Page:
Thursday, December 9, 2010

If it looks like a teen and acts like a teen, it probably is one.

Officially speaking, I will have two teenagers on June 1st of 2011. Unofficially, I have two now, and I think I will go forward with that idea. Tommy, or "Tom" as he is known to his fellow Boy Scouts, started shaving a few months before he turned 12 this summer. He is taller than his elder sister, he has hairier legs that I would if I didn't shave them for a good six months or more, his voice is on the descent, and he eats...and eats...and eats. He is the go-to guy for jars that are stuck, and he is my lawn-maintenance-man in training. He has yet to give me regular attitude issues, but since I would rather do without those anyway, I think that it is fair for me to call him a teenager. I am glad that he waited this long to make the transition.

Catie, unfortunately, followed in my footsteps by entering that hideous stage of life known as "puberty" on the early side of average. (Lord help us all if Monica does the same!) The physical changes have been here for a while, but it is only recently that I think she has stepped into the role, so often assigned to teenagers, of starting to think her parents don't know everything. The world is beginning to come into it's orbit around her; though for now it still often includes us. I am going to do my best to remind the universe that it's proper rotation is *not* around my 14 year-old daughter, and see if I cannot get it to resume it's course in the heavens.

I am certain she would scoff at my saying she thinks she is the center of the universe, and by comparison to many, she is still very level-headed, and I am grateful. However, it seems as though reminders that "tone of voice" and "physical attitude towards others" are both very important manners, have been needed more and more often. Your sister is your room-mate, you cannot keep her out of your room; just because your sister is being cheerful when you are not, does not mean that you have the right to snap at her for making any noise; when you say "sorry", say it like you mean it. Grumble under your breath at me all you want, God knows I did the same to my mother; but don't let me hear it or see it.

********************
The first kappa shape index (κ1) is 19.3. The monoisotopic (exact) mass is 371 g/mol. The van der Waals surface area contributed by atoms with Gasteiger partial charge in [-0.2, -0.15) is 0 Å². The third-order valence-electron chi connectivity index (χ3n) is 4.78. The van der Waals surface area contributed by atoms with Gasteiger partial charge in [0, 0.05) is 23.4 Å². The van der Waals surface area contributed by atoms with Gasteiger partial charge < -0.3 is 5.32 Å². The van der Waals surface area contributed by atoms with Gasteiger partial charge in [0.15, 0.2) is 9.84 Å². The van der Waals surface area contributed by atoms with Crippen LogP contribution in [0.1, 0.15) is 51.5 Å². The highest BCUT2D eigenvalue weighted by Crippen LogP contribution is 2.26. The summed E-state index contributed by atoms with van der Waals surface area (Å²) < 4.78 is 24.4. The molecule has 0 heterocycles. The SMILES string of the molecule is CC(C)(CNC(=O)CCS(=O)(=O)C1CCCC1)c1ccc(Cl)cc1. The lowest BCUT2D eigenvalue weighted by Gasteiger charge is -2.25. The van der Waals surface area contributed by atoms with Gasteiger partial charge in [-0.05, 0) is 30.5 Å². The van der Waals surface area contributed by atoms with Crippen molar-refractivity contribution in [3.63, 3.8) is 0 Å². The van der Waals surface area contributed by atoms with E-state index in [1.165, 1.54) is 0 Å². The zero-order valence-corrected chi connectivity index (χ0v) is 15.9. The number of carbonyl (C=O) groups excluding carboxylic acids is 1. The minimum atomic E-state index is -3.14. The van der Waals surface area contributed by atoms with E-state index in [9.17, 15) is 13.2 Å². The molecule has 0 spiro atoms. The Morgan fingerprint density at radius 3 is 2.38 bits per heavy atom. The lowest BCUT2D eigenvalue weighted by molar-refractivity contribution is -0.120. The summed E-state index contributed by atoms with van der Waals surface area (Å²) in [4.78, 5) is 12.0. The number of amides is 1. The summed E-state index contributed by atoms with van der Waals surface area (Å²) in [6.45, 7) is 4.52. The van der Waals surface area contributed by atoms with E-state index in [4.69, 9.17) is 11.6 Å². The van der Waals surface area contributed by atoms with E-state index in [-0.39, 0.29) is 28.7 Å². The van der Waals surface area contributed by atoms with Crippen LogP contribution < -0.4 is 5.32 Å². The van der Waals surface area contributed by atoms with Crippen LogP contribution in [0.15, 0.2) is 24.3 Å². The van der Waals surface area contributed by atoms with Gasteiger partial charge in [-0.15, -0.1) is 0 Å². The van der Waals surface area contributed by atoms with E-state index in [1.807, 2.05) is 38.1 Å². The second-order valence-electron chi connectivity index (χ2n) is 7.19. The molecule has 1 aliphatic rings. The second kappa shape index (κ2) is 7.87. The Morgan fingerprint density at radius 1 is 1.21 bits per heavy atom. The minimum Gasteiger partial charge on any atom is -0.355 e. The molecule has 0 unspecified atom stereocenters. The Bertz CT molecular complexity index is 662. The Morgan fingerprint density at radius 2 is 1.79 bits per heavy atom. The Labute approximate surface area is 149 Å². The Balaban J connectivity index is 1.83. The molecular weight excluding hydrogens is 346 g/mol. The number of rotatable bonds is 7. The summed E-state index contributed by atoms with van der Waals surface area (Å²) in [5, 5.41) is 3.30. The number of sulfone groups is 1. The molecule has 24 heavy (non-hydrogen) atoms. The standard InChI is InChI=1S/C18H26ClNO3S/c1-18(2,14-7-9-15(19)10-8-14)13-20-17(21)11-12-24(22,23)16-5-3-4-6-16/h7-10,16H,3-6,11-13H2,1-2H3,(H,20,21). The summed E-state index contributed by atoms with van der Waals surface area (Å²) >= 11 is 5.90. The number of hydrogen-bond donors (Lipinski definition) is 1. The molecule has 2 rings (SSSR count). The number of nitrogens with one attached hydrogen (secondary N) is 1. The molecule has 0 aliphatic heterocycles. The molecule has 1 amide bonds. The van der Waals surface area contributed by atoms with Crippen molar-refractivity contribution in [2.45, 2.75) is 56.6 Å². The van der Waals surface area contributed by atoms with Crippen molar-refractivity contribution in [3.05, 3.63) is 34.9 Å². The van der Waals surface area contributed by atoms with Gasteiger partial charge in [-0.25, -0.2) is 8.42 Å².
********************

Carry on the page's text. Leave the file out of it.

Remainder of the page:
It feels wrong of me to even write these things down, since Catie is my right arm and saving grace. Living with fibromyalgia is no treat, but I hate to think how things would be if I didn't have her help. She understands that there are times when I just don't function, and she steps in and takes over as needed. She makes dinner more often than I do, gets lunch for Joey and helps Monica if she needs it when she makes her lunch, and will run a million little errands for me; often things like getting me more water when I am worn out and plopped on the couch. Tommy does help with a lot of these things, too, but Catie will often do things without even being asked, and she just seems to "get" it, which is a comfort to me. I am sure that a lot of girls her age and position in the family would be very resentful at having a mother who is often "broken", but Catie handles it all with a grace that I am not sure I possessed at so young an age. Maybe it has more to do with her being the eldest than I had thought.

She has her teenage moments, but she also possesses a strong maturity regarding so many things. If I factored all of that in, I am not sure she would still count as a teen at all; which would put me back to just one teen. Who eats...and eats...and eats.


  1. Great post, Gretchen! You are blessed to have such a loving and nurturing daughter. And it sounds like she would be nothing short of a Saint if it weren't for her "teen" moments. ;-)

  2. Angie, I have had that thought many times!